- Waterproof Shell-Trousers – Gore-Tex material or similar that provides a high level of waterproofness and breathability. Side-zips on the legs are a useful feature as it makes it easier to put them on in tricky situations. Arc’teryx Zeta SL Pant is a good example, available in both men’s & women’s.
- Trousers / Shorts – You want to wear a pair of technical trousers that allows you to walk and move freely and are breathable and light. If it is going to be very warm bring a pair of shorts. Arc’teryx Palisade Pant is ideal.
- Warm Layer – It is essential to have a warm layer with you for colder, windy conditions, a synthetic fill or light down jacket is perfect. It should be packable, warm, and have a helmet-compatible hood. Example Arc’teryx Atom LT Hoody available in both men’s & women’s.
- Mid-Layer(s) – It is best to have a number of lightweight layers to make up your clothing system. Fleece layers are ideal for this as you can add and remove them according to how you feel and the conditions. Stretch fleece jacket, half or full-zip options all work well, an example is Arc’teryx Kyanite LT hoody available in both men’s & women’s.
- Base Layers – this should include your underwear (pants!) and base layer top and legs. Wearing natural fibers like merino wool next to your skin is good for comfort, breathability, and warmth; not to mention they smell a lot less than synthetic fibers. Merino or a similar wool base layer for your top is ideal, Smartwool, Icebreaker and other brands all make suitable products.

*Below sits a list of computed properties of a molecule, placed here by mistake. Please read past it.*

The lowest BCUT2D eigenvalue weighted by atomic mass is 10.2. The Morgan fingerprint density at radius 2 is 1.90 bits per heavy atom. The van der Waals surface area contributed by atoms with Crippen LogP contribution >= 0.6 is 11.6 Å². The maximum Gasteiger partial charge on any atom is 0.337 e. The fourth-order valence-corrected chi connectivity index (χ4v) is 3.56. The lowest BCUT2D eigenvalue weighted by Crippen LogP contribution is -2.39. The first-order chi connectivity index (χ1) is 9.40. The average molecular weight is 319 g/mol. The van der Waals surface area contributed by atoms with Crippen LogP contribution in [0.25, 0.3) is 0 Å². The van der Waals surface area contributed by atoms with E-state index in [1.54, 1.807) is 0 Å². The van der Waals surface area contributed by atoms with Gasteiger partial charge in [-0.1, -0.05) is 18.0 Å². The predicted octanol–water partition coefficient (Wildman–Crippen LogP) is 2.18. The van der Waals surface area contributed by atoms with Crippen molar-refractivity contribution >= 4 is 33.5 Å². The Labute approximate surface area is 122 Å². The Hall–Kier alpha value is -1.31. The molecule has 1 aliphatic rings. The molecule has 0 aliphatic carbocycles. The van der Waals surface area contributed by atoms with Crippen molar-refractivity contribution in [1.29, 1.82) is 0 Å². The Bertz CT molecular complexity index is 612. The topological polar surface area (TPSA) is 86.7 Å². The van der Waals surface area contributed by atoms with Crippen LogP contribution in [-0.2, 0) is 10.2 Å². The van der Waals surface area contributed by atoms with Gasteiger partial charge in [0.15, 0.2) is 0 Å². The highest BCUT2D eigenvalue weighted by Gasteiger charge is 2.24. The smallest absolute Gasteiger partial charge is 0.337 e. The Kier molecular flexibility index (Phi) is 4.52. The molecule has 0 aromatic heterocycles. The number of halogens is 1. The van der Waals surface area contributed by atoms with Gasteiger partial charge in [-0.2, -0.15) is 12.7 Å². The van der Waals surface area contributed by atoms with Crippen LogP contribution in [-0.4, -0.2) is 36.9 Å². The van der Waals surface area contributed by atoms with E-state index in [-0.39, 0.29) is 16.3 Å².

- Hat – Bring a warm hat and a sun hat or cap. Neck gaiters / ‘buffs’ can be useful.
- Gloves – Ideally you need a thin pair of gloves if it is cold that give you dexterity, a softshell or light leather glove is ideal. Bring a warm / waterproof pair too if the weather is going to be cold. Examples here.
- Socks – It is best to only wear 1 pair of socks inside your boots, a medium thickness pair, possibly in wool is a good choice.
- Sunglasses – Please bring a pair of sunglasses minimum Cat 3.
- Walking Poles – you may wish to bring 1 or a pair of walking poles for walks in & out. Lightweight, foldable poles are ideal; example Black Diamond Distance Z poles.
- Water Bottle – 1L Capacity or, heavier, a flask. Carbohydrate and isotonic drinks are well worth experimenting with.
- Hill Food – Cereal bars, Honey Sandwiches, Power bars, Fruit Cake, Chocolate etc. Not fruit! Arrange your own packed lunch each morning prior to the course meeting time.
- Personal First Aid Kit – Plasters and a blister kit. Personal medication. Sun cream and lip salve.